Valentino had no children though he did desperately want them (especially evident in his poem Babies). He dreamed of having the traditional wife and mother, though he dated women who were quite the opposite (Acker and Rambova being feminists with careers). One of the biggest issues of his and Rambova's marriage was her desire not to have children. Nita Naldi a close friend, claimed Rambova illegally terminated up to three pregnancies while married to Valentino, though there is no way to verify this. Whether Naldi's story is true or not, Rambova was determined to remain childless.
Throughout his life, Valentino had a love of animals. He was an accomplished rider since boyhood, and owned several horses. He and Rambova spoke of opening a zoo and socialized with animal trainers. They had two Great Danes, a large gopher snake, and a green monkey. From their trainer friend, Rambova purchased a lion cub named Zela for him. Valentino loved Zela but eventually had to give her to a trainer outside of town when she bit a stranger who happened to be a private eye hired by Jean Acker to prove the couple was cohabiting.
Valentino also loved to cook, especially simple dishes like spaghetti and meatballs. According to friends, his love of cooking was more intense than his romantic life.
On August 15, 1926, Valentino collapsed at the Hotel Ambassador in New York City. He was hospitalized at the Polyclinic in New York and underwent surgery for a perforated ulcer. He told his manager George Ullman to contact Rambova, who was in Europe. Upon hearing of his condition, she responded back, and they exchanged loving telegrams, and she believed a reconciliation had taken place. The surgery went well and he seemed to be recovering when peritonitis set in and spread throughout his body. He died eight days later, at the age of 31.
An estimated 100,000 people lined the streets of New York City to pay their respects at his funeral, handled by the Frank Campbell Funeral Home. The event was a drama itself: actress Pola Negri collapsed in hysterics while standing over the coffin, windows were smashed as fans tried to get in, and Campbell's hired four actors to impersonate a Fascist Blackshirt honor guard, which claimed to have been sent by Benito Mussolini. It was later revealed as a planned publicity stunt. The New York Graphic printed a ghoulish fake composed photograph on its front cover purporting to show Valentino in his casket, before the body actually reached the funeral home.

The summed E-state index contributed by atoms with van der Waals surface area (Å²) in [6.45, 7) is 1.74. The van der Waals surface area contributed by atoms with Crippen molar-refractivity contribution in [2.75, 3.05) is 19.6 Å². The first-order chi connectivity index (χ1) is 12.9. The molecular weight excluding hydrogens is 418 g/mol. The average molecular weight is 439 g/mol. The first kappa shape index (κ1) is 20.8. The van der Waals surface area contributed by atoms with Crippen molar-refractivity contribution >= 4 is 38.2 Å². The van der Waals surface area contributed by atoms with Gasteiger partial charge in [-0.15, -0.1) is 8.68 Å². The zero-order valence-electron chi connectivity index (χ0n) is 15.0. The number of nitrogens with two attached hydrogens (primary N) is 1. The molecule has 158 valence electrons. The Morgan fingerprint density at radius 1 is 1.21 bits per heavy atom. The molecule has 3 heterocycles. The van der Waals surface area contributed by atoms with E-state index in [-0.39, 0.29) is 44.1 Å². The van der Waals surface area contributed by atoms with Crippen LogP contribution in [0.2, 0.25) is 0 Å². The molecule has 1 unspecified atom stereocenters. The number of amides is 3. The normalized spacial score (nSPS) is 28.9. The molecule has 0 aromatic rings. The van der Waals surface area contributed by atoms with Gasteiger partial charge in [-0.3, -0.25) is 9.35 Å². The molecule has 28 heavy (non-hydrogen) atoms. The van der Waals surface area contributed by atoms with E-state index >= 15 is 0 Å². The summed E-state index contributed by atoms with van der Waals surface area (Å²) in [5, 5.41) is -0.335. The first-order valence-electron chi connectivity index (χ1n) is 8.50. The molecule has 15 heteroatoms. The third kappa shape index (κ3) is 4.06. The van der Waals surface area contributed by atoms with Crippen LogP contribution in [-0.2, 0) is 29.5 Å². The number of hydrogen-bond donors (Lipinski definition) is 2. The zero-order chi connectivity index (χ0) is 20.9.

Valentino's funeral mass in New York was celebrated at Saint Malachy's Roman Catholic Church, often called "The Actor's Chapel," as it is located on West forty-ninth Street in the Broadway theater district, and has a long association with show business figures.
After the body was taken by train across the country, a second funeral was held on the West Coast, at the Catholic Church of the Good Shepherd. Not having a resting place of his own, Valentino's old friend June Mathis offered her crypt for him in what she thought would be a temporary solution. However, she died the following year and Valentino was placed in the adjoining crypt. The two are still interred side by side in adjoining crypts at the Hollywood Memorial Park Cemetery (now the Hollywood Forever Cemetery) in Hollywood, California.
Valentino left his estate to his brother, sister, and Rambova's aunt Teresa Werner. He was around $100,000 in debt at the time of his death. Ullman organized an auction of his positions and home to pay the debts.
His Beverly Hills mansion, called Falcon Lair, was later owned by heiress Doris Duke until her death there in 1993. The building was then stripped down to the frame and resold. As of 2007 the remaining structure is still standing.
After his death many of his films were reissued to help pay his estate. Many were reissued well into the 1930s (long after the demise of silent film). Several books were written including one by Rambova. Several songs including one by Acker entitled 'There's a new star in heaven tonight' were written and best sellers.
Over the years a woman in black carrying a red rose has come to mourn at Valentino's grave usually on the anniversary of his death. Several myths surround the woman though it seems the first woman in black was actually a publicity stunt cooked up by press agent Russel Birdwell in 1928. Several copycats have followed over the years.
Valentino's image as a great lover has lasted long past his death. In popular culture the term 'Valentino' has come to represent a good looking ladies man. Several pop culture items have referenced Valentino over the years.
The life of Rudolph Valentino has been filmed a number of times for television and the big screen. The most notable of these biopics is Ken Russell's 1977 film, Valentino, in which Valentino is portrayed by Rudolf Nureyev. An earlier feature film about Valentino's life, also called Valentino, was released in 1951 and starred Anthony Dexter as Valentino. The short film "Daydreams of Rudolph Valentino," with Russian actor Vladislav Kozlov as Valentino, was presented at Hollywood Forever cemetery on August 23, 2006, marking the 80th anniversary of Rudolph Valentino's death.
Valentino was also supposed to have acted, at the beginning of his career, in the following films:
All links retrieved July 20, 2015.